When the NBA and its players union struck a new collective bargaining agreement in 2011, the league gave teams a very valuable contract provision: Each NBA franchise had the opportunity to wipe clean one bad contract from its payroll.

That is, the team would still have to honor the contract in full, but the contract wouldn't count against the team's salary cap. The amnesty provision could be applied only to a contract that had been signed before the ratification of the new CBA.

Today, most of those contracts are expired. According to Real GM, there are only three players in the NBA whose contracts and teams are both eligible to use the amnesty clause: Oklahoma City's Kevin Durant, Memphis' Mike Conley and Atlanta's Al Horford. None of those players have any real chance of being amnestied. Durant and Conley are too good, while Horford's $12 million salary is a good bargain even with the recent slip in his production.

Many teams ultimately opted to use the amnesty provision to exercise minor cap relief by unloading small contracts that were nonetheless an inconvenience. The drawback of the amnesty is that you still have to spend the money even if it doesn't count against the salary cap, and most teams are reluctant to eat millions of dollars to get nothing in return.

Some of the largest amnesties that occurred were the unloading of Brendan Haywood's hulking contract, which cost Dallas a cool $27 million. Over the summer, the Bulls used their amnesty clause on Carlos Boozer, which is costing the team $13.5 million this season.

The Bulls are essentially paying Boozer to play for the Los Angeles Lakers this season, but they're fine with taking that extra expense. While Boozer's performance has dipped dramatically this season, the Bulls used the free cap space to sign a rejuvenated Pau Gasol, and they also brought over Nikola Mirotic from Spain's Real Madrid club. Teams use the amnesty because they wanted to cut their losses and invest their cap space elsewhere.

These amnesty decisions offer a perfect comparison to what's happened with Josh Smith. Earlier this week, Pistons coach Stan Van Gundy informed the forward that he was being waived by the franchise. Smith was brought in two seasons ago as a star free-agent signing for Detroit, but a lot has happened in the time since. The Pistons struggled to convert big free agent spending into on-court success. Last season, they dumped their coach and forced Joe Dumars to step down as the team's GM.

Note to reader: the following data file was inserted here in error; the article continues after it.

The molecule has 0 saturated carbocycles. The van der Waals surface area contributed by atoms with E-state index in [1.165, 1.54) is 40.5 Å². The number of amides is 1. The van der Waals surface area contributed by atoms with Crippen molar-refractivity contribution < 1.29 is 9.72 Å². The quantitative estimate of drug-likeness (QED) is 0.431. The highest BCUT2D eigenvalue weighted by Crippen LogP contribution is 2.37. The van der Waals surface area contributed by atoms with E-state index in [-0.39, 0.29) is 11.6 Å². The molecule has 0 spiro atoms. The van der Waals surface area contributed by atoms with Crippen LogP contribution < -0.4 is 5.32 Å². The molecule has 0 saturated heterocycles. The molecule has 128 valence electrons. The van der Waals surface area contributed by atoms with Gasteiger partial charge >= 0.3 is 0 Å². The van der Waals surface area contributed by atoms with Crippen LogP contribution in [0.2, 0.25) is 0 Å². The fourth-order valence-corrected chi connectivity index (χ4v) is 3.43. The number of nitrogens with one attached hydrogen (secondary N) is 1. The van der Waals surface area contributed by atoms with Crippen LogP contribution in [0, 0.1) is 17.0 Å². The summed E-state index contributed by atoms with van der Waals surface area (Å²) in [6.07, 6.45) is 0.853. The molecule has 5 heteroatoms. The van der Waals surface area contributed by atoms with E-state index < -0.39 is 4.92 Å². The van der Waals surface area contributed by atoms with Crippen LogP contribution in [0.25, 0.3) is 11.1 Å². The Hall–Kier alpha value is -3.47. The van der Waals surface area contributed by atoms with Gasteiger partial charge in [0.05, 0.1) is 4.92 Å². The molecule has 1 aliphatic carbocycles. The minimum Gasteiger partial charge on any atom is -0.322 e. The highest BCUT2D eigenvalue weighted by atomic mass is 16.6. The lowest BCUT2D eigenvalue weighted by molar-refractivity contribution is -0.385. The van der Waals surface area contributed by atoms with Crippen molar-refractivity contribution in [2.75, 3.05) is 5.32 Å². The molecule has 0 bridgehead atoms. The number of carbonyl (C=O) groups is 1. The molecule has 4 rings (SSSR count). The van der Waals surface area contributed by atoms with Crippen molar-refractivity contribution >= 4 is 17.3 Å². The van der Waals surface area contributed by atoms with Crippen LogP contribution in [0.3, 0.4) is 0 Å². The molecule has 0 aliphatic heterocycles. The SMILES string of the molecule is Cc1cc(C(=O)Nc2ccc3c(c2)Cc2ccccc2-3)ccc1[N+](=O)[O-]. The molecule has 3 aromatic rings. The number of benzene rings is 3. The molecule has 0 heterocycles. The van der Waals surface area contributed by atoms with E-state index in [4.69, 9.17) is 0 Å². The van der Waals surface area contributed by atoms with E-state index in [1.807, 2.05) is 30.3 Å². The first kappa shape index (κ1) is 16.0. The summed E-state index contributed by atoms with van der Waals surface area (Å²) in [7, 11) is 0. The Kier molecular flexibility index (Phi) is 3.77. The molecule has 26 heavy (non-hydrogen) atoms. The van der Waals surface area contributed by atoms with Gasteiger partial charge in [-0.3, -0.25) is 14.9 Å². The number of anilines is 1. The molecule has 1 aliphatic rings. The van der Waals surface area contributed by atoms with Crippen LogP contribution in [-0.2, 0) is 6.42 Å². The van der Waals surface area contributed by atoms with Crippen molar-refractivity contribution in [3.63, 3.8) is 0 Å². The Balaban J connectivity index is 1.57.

Smith was part of a crowded frontcourt that included promising big men Andre Drummond and Greg Monroe. Given the upside those two offer, Smith was the obvious odd man out: There wasn't enough minutes to spread around to all three, and doing so could have jeopardized the development of the two young bigs. Van Gundy tried to make Smith work, but with Detroit free-falling in the Eastern Conference standings, the Pistons are switching strategy and are now focused on developing young prospects.

From a personnel standpoint, the move makes perfect sense. The financial considerations, though, are a little more complex: Smith has two years left on his contract after this season, and roughly $25 million he's still owed. He isn't eligible for the amnesty provision, so Detroit will have to honor the full sum.

Detroit could have traded Smith to unload the contract and save $25 million, but it would have cost the Pistons other financial assets. Only one team was interested in taking on such a massive contract. Smith is a competent NBA player, but he is a sabermetrics nightmare and is shooting 39 percent from the floor this season -- a terrible figure for a power forward. Only Sacramento was willing to accept him in a trade, and Detroit would have had to sweeten the deal with other assets, including draft picks, just to get Smith off its hands.

The franchise wasn't willing to part with more juicy assets, so it used another nifty clause in the collective bargaining agreement: a "stretch provision," which allows the Pistons to stretch out Smith's salary payments -- and their hit on the team's salary cap -- for a period of up to five years, according to Forbes.

By doing that, Detroit isn't completely hamstrung by Smith's albatross contract. In fact, what Detroit did might have a little genius to it that isn't apparent on the surface.

Smith's contract will cost the team anywhere from $5.1 to $5.4 million per year for the next five years. For the first two years, that's a nice markdown from the $13.5 million the team would have owed him -- savings of a little more than $8 million. Detroit can use that money to be active on the free agent market.

The financial burden does extend for three more years, which would handicap the franchise well into the future except for one thing: After next season, the salary cap is expected to increase significantly. A massive TV contract signed earlier this year will go into effect for the 2016-17 season, and it's estimated that the salary cap will increase from a projected $66 million next season to $90 million the following year, per Detroit Bad Boys.